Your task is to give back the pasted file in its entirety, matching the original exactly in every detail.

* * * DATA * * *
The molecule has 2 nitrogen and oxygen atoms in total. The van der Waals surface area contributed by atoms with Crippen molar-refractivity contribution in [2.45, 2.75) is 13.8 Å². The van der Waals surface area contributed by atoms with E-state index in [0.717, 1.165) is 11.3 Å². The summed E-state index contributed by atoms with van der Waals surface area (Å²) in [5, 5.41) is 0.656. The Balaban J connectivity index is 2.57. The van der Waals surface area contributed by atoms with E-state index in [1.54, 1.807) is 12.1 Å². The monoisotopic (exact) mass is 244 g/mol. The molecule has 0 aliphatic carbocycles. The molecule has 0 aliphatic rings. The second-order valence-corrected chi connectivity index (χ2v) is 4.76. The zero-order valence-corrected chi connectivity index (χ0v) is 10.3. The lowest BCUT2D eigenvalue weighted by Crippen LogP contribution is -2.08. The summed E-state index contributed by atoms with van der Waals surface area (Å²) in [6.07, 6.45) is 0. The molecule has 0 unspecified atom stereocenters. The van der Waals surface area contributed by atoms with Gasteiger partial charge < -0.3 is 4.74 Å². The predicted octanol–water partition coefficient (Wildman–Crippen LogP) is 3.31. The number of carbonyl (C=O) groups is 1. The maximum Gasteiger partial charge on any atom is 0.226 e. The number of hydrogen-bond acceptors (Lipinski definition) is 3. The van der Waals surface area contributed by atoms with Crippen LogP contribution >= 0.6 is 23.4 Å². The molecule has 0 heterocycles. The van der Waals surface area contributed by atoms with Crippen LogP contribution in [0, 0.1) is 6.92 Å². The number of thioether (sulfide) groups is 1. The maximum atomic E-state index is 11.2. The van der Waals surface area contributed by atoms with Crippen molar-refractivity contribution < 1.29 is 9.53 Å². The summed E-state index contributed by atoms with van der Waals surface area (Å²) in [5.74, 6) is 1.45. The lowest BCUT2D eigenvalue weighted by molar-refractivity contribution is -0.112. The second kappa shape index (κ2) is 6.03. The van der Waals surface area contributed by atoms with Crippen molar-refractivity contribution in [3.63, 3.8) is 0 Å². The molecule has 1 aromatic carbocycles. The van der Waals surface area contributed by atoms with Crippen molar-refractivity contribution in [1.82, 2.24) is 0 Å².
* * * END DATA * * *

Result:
The molecule has 2 nitrogen and oxygen atoms in total. The van der Waals surface area contributed by atoms with Crippen molar-refractivity contribution in [2.45, 2.75) is 13.8 Å². The van der Waals surface area contributed by atoms with E-state index in [0.717, 1.165) is 11.3 Å². The summed E-state index contributed by atoms with van der Waals surface area (Å²) in [5, 5.41) is 0.656. The Balaban J connectivity index is 2.57. The van der Waals surface area contributed by atoms with E-state index in [1.54, 1.807) is 12.1 Å². The monoisotopic (exact) mass is 244 g/mol. The molecule has 0 aliphatic carbocycles. The molecule has 0 aliphatic rings. The second-order valence-corrected chi connectivity index (χ2v) is 4.76. The zero-order valence-corrected chi connectivity index (χ0v) is 10.3. The lowest BCUT2D eigenvalue weighted by Crippen LogP contribution is -2.08. The summed E-state index contributed by atoms with van der Waals surface area (Å²) in [6.07, 6.45) is 0. The molecule has 0 unspecified atom stereocenters. The van der Waals surface area contributed by atoms with Gasteiger partial charge < -0.3 is 4.74 Å². The predicted octanol–water partition coefficient (Wildman–Crippen LogP) is 3.31. The number of carbonyl (C=O) groups is 1. The maximum Gasteiger partial charge on any atom is 0.226 e. The number of hydrogen-bond acceptors (Lipinski definition) is 3. The van der Waals surface area contributed by atoms with Crippen LogP contribution >= 0.6 is 23.4 Å². The molecule has 0 heterocycles. The van der Waals surface area contributed by atoms with Crippen LogP contribution in [0, 0.1) is 6.92 Å². The number of thioether (sulfide) groups is 1. The maximum atomic E-state index is 11.2. The van der Waals surface area contributed by atoms with Crippen molar-refractivity contribution < 1.29 is 9.53 Å². The summed E-state index contributed by atoms with van der Waals surface area (Å²) in [5.74, 6) is 1.45. The lowest BCUT2D eigenvalue weighted by molar-refractivity contribution is -0.112. The second kappa shape index (κ2) is 6.03. The van der Waals surface area contributed by atoms with Crippen molar-refractivity contribution in [3.63, 3.8) is 0 Å². The molecule has 1 aromatic carbocycles. The van der Waals surface area contributed by atoms with Crippen molar-refractivity contribution in [1.82, 2.24) is 0 Å².